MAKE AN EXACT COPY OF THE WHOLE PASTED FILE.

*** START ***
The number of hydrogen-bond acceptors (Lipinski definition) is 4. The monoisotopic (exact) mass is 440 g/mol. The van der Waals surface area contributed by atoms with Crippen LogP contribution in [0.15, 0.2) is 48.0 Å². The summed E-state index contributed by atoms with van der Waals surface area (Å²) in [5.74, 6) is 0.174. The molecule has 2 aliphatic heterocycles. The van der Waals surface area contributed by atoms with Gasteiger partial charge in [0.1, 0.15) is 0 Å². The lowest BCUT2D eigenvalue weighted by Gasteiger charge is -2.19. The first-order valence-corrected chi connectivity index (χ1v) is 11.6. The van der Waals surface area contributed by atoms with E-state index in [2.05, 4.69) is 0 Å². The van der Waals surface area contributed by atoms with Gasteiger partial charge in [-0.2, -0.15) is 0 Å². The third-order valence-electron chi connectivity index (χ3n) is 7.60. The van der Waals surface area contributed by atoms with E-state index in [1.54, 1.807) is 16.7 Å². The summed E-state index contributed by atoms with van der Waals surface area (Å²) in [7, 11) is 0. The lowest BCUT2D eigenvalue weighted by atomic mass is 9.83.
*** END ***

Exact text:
The number of hydrogen-bond acceptors (Lipinski definition) is 4. The monoisotopic (exact) mass is 440 g/mol. The van der Waals surface area contributed by atoms with Crippen LogP contribution in [0.15, 0.2) is 48.0 Å². The summed E-state index contributed by atoms with van der Waals surface area (Å²) in [5.74, 6) is 0.174. The molecule has 2 aliphatic heterocycles. The van der Waals surface area contributed by atoms with Gasteiger partial charge in [0.1, 0.15) is 0 Å². The lowest BCUT2D eigenvalue weighted by Gasteiger charge is -2.19. The first-order valence-corrected chi connectivity index (χ1v) is 11.6. The van der Waals surface area contributed by atoms with E-state index in [2.05, 4.69) is 0 Å². The van der Waals surface area contributed by atoms with Gasteiger partial charge in [-0.2, -0.15) is 0 Å². The third-order valence-electron chi connectivity index (χ3n) is 7.60. The van der Waals surface area contributed by atoms with E-state index in [1.54, 1.807) is 16.7 Å². The summed E-state index contributed by atoms with van der Waals surface area (Å²) in [7, 11) is 0. The lowest BCUT2D eigenvalue weighted by atomic mass is 9.83.